RO PM Citu wins party leadership but is far from restoring majority support in Parliament
Prime minister Florin Citu won, on September 25, the internal elections held by the Romanian Liberal Party (PNL).
Running on the ticket of president Klaus Iohannis, who headed the party before winning the presidential elections in 2014, PM Citu defeated the incumbent head of the party, Ludovic Orban.
After a heated Congress that brought together some 5,000 delegates of local organisations, Florin Citu received 60% of the votes - which may seem a comfortable majority but is not, given the immense support provided by the president and platform provided by the local administration under prime minister’s control.
Orban was supported by only 40% of the delegates and announced that he would resign from the position of Chamber of Deputies speaker.
But his significant score in the context of tough conflicts with PM Citu leaves the door open for even thinner support enjoyed by PM Citu’s cabinet in Parliament.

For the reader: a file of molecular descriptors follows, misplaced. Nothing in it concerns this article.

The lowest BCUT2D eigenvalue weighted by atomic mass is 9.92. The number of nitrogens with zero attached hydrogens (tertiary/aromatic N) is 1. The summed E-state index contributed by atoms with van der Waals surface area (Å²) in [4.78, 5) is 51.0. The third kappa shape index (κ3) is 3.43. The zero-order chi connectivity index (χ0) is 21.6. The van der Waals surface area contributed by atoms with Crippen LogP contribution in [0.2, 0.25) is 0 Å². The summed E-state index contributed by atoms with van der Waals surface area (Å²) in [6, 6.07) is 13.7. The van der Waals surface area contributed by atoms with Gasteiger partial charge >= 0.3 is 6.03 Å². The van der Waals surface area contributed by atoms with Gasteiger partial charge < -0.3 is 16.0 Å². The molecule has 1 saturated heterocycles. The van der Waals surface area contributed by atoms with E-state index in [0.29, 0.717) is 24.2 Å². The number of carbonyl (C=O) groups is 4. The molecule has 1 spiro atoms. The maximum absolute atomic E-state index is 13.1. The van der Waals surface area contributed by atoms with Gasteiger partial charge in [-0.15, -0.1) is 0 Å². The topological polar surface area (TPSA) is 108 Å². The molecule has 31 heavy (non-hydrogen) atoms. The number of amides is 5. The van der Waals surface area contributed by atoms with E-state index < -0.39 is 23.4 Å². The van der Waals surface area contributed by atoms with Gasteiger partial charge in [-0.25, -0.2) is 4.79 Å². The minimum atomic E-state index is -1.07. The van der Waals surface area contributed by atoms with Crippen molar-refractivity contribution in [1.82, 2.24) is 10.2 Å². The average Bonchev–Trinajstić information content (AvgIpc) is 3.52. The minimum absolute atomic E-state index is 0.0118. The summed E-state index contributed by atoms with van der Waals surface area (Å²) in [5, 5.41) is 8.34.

The PNL Congress is the first of three events with a major impact on further political developments in Romania.
The other two key events will take place within ten days. On September 28, the Constitutional Court will rule on the no-confidence motion signed by reformist party USR-PLUS against the government. If cleared, the motion could overthrow the government within five days unless the procedures are further bent by Liberals in Parliament. Separately, at the end of the week, on October 2, USR-PLUS will hold internal elections.
The outcome of the ballot is not particularly important for the overall picture (both candidates share roughly the same views as regards the collaboration with the Liberal Party) but will unblock the negotiations with the political partners for the formation of a majority.
Currently, the government headed by PM Citu has minority support in Parliament and is attacked by its former ally, reformist USR-PLUS that accuses the Liberal leader of autocracy.
The possible scenarios range from the full political normalisation (and the return to a centre-right majority ruling coalition) to early elections.
A minority government with ad-hoc support in Parliament is one of the possible scenarios, probably the most likely in the short term. It is important that Liberals’ former ally, USR-PLUS, repeatedly and constantly reiterated that they would never accept Citu as prime minister.
Besides the tough words used by Citu in relation to the reformists, this complicates the resumption of bilateral negotiations that are the only sustainable way out of the political crisis.
(Photo: Octav Ganea/ Inquam Photos)